2nd AVS, NASA earn Webby Award for live stream

  • Published
  • By Kendahl Johnson

Hill’s 2nd Audiovisual Squadron’s joint efforts with NASA to live stream the OSIRIS-REx spacecraft’s return to Earth to millions of viewers earned the teams a Webby Award, top honors for Internet excellence.

Launched in 2016, the OSIRIS-Rex, or Origins, Spectral Interpretation, Resource Identification, and Security-Regolith Explorer, spacecraft traveled to a near-Earth asteroid and collected a sample of rocks and dust from the surface.

The spacecraft delivered the sample to Earth on Sept. 24, 2023. It released the capsule holding pieces of Bennu over the Earth’s atmosphere. The capsule parachuted to the Department of Defense's Utah Test and Training Range, which was captured by the 2nd AVS.

“Our entire team was invested in the success of the OSIRIS-REx broadcast, including efforts to produce the live broadcast, operate cameras, network live feeds from several terrestrial, airborne, and space-based cameras, and in ensuring our team had the right resources,” said Lt. Col. Mark Graff, 2nd AVS commander.

The AVS team made the operation available live to NASA’s 37 million social media subscribers, NASA-TV channel viewers, and to global media. They performed four site surveys to enable 20 video feeds from five geographically separated sites and two aerial platforms. During a 14-hour execution day, the team produced NASA's 195-minute broadcast switching among 26 live audio and video feeds of operation and 70 pre-produced video and graphics packages featuring interviews of NASA officials, astronauts, and scientists.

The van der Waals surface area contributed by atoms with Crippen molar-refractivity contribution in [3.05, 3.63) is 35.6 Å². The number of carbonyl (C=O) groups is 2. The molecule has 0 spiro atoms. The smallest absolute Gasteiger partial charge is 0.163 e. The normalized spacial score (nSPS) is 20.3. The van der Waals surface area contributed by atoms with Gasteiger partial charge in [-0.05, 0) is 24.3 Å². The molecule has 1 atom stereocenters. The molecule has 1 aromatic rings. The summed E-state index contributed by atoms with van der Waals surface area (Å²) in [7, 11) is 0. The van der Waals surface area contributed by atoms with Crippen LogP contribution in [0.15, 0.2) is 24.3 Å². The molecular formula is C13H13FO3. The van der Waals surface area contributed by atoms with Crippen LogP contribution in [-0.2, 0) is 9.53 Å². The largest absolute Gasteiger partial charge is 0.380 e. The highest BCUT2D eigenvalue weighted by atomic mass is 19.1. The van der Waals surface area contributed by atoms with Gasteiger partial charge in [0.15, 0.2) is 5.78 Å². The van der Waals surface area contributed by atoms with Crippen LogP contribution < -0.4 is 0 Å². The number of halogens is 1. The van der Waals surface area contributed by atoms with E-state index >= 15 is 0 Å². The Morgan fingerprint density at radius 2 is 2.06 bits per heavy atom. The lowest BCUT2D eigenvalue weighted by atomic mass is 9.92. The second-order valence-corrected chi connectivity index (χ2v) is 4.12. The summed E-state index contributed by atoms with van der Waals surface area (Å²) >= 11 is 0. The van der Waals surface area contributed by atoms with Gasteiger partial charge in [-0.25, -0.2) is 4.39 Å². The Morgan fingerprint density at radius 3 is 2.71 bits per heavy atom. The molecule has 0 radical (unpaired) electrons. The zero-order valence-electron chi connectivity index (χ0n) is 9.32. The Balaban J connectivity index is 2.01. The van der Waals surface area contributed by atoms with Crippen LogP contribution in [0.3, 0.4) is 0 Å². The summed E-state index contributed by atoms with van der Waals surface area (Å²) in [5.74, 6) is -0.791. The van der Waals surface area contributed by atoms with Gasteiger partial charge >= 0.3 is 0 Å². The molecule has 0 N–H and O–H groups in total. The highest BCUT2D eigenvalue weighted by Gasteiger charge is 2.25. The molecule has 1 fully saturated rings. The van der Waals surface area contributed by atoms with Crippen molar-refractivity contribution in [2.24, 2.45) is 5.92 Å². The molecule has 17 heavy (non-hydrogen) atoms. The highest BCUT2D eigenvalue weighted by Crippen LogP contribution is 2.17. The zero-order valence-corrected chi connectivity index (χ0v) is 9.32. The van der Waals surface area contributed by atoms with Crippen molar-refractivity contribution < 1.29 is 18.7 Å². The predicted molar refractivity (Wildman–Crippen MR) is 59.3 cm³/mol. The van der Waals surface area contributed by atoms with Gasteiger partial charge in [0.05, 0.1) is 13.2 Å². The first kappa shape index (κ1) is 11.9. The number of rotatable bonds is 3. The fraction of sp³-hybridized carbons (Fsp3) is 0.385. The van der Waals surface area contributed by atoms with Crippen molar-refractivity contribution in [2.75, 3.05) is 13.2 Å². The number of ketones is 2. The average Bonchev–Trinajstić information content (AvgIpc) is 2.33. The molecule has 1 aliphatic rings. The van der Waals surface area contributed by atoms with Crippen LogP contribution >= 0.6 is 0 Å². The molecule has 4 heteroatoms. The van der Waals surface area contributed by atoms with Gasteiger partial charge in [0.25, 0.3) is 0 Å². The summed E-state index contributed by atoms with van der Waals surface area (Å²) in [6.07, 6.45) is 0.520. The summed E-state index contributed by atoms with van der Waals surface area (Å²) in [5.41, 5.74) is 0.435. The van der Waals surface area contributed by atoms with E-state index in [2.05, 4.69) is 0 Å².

The efforts earned the Webby Award in the Video – Events and Live Streams category as the People’s Voice Winner.

“This is a true team win, and I’m grateful to NASA for the opportunity and to each of the squadron’s Airman and civilians for their efforts to demonstrate the Air Force’s flexibility to deliver in any situation,” Graff said.

It was challenging because the landing spot at UTTR presented huge complexities and the team had to cover a vast and remote area.

Michael Moreau, OSIRIS-REx deputy project manager at NASA’s Goddard Space Flight Center, said 2nd AVS was a critical partner that enabled millions worldwide to watch the capsule’s return to Earth to deliver the largest asteroid sample ever collected in space.

“Returning a capsule safely to Earth containing material collected from a 4-billion-year-old asteroid is daunting,” Moreau said. “Bringing the public along for the landing and recovery was extraordinary. The team overcame the harsh environment and remote location, working gracefully around critical operations to capture this historic event.”

The 2nd AVS is a highly specialized Department of Defense video production team and is a go-to source for high-quality multimedia content since its creation in 1967. Their mission revolves around creating effective audiovisual productions that integrate Department of the Air Force stories to advance global DoD missions.

For more information on the event that led to the award, visit https://www.dvidshub.net/news/454210/2nd-avs-provides-usafs-first-ever-4k-live-broadcast-during-nasas-osiris-rex-capsule-landing.  The award announcement can be found at https://winners.webbyawards.com/2024/video/general-video/events-live-streams/288914/osirisrex-asteroid-sample-return-official-4k-nasa-live-stream